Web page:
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First episode psychosis associated with a 33 percent lower vitamin D in 3 races – Sept 2013

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Vitamin D deficiency in first episode psychosis: A case-control study.

Schizophr Res. 2013 Sep 20. pii: S0920-9964(13)00472-6. doi: 10.1016/j.schres.2013.08.036.
Crews M, Lally J, Gardner-Sood P, Howes O, Bonaccorso S, Smith S, Murray RM, Di Forti M, Gaughran F.
Bromley Assertive Outreach and Rehabilitation Team, Oxleas NHS Foundation Trust, London, United Kingdom; Institute of Psychiatry, King's College London, London, United Kingdom.

BACKGROUND: Vitamin D deficiency is seen in a high proportion of people with established psychotic disorders, but it is not known if this is present at onset of the illness. We set out to examine vitamin D levels in people with their first episode of psychosis (FEP).

METHOD: We conducted a matched case-control study to examine vitamin D levels and rates of vitamin D deficiency in sixty nine patients presenting with their FEP and sixty nine controls matched for age, sex and ethnicity. Differences between groups were tested using student's-t tests, paired t-tests and odds ratios for further analysis.

RESULTS: Vitamin D levels were significantly lower in cases than in controls (p<0.001). The odds ratio of being vitamin D deficient was 2.99 in the FEP group relative to the control group. There was no correlation between vitamin D levels and length of hospitalisation in the patient group (r=-0.027, p=0.827).

CONCLUSIONS: We found higher rates of vitamin D deficiency in people with FEP compared to matched controls. Given that vitamin D is neuroprotective; that developmental vitamin D deficiency may be a risk factor for psychosis, and that incipient psychosis may affect lifestyle factors and diet, future studies are required to examine this association further. In the meantime, there is a need for more widespread testing of vitamin D levels in FEP and for the development of appropriate management strategies.

© 2013 Elsevier B.V. All rights reserved.
PMID: 24060571

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See also VitaminDWiki

ADHD, Autism, Early Psychosis and Omega-3 – review Dec 2017


See also web

Vitamin D status: Connection to first episode of psychosis?
Vitamin D Council review of this study, Oct 2013, Behind a $5 a month paywall
Nanogram/ml levels

Whites Blacks Asians
Cases: 18 9.6 10
Controls: 27 14 16
  • Vitamin D insufficiency in psychiatric inpatients.
    J Psychiatr Pract. 2013 Jul;19(4):296-300. doi: 10.1097/01.pra.0000432599.24761.c1.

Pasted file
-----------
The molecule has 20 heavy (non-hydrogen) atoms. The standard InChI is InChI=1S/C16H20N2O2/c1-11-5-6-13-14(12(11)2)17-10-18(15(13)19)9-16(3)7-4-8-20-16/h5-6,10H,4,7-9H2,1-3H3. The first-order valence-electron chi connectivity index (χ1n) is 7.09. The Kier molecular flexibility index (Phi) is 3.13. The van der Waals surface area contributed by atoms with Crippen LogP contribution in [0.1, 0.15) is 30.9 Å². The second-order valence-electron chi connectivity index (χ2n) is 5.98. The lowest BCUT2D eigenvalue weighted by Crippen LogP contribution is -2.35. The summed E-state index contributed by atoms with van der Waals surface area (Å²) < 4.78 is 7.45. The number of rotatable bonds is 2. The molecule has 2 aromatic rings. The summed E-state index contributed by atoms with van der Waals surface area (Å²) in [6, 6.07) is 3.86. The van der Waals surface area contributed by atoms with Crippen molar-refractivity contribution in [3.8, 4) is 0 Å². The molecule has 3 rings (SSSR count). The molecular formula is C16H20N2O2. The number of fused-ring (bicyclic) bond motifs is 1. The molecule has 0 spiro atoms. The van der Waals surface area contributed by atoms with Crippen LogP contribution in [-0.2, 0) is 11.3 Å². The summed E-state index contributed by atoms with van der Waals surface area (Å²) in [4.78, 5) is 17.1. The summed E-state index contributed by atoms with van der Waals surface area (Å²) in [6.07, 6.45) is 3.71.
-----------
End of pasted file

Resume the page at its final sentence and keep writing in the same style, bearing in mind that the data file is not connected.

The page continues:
The mean vitamin D level on admission was 22.3 ng/mL, with a range of 4-79.2 ng/mL. The incidence of vitamin D insufficiency (defined as levels < 30 ng/mL) was 75%.
  • Ethnic minority position and risk for psychotic disorders (in Netherlands)
    Curr Opin Psychiatry. 2013 Mar;26(2):166-71. doi: 10.1097/YCO.0b013e32835d9e43.
    A meta-analysis found that both first and second-generation migrants have on average a two-fold increase in risk for psychotic disorders.
    (That is, dark skinned people, which typically have lower vitamin D, were 2X more likely to have psychotic disorders)
  • Vitamin D deficiency and psychotic features in mentally ill adolescents: a cross-sectional study.
    BMC Psychiatry. 2012 May 9;12:38. doi: 10.1186/1471-244X-12-38.
    The association for vitamin D deficiency and psychotic features was substantial (OR 3.5; 95% CI 1.4-8.9; p <0.009).
    Race was independently associated with vitamin D deficiency and independently associated with psychosis for those who were Asian or biracial vs. white (OR=3.8; 95% CI 1.1‒13.4; p<0.04).
  • Review of the study in MedScape
    Previous research has shown that individuals with psychotic disorders often have vitamin D deficiency. However, this could be caused by long periods of hospitalization, use of anticonvulsant medications, or poor diet, note the investigators.
    69 adult inpatients (39% men; 56% white, 29% black, 14% Asian; mean age, 31 years
    14.6 ng vs 21.5 ng, Deficiency 36.2% vs 15.9%

They note 3 possible causes for the association:

  1. During the often long prodromal phase, many patients with schizophrenia withdraw from normal activities, and this might result in a reduction in sunlight exposure.
  2. Having low levels of vitamin D over a long period may be a risk factor for developing psychosis.
  3. Because vitamin D is a negative acute-phase reactant, levels can decrease during an inflammatory response.
    Comment on MedScape: My clinical experience shows that "sick" patients require a lot more vit D3 supplements than usual and than healthier patients to maintain the same blood levels . It seems that the active phases of illness consume this vitamin in a fashion similar to how patients with colds can tolerate higher levels of vitamin C supplementation before they get loose stools when compared to their tolerated level when healthy.

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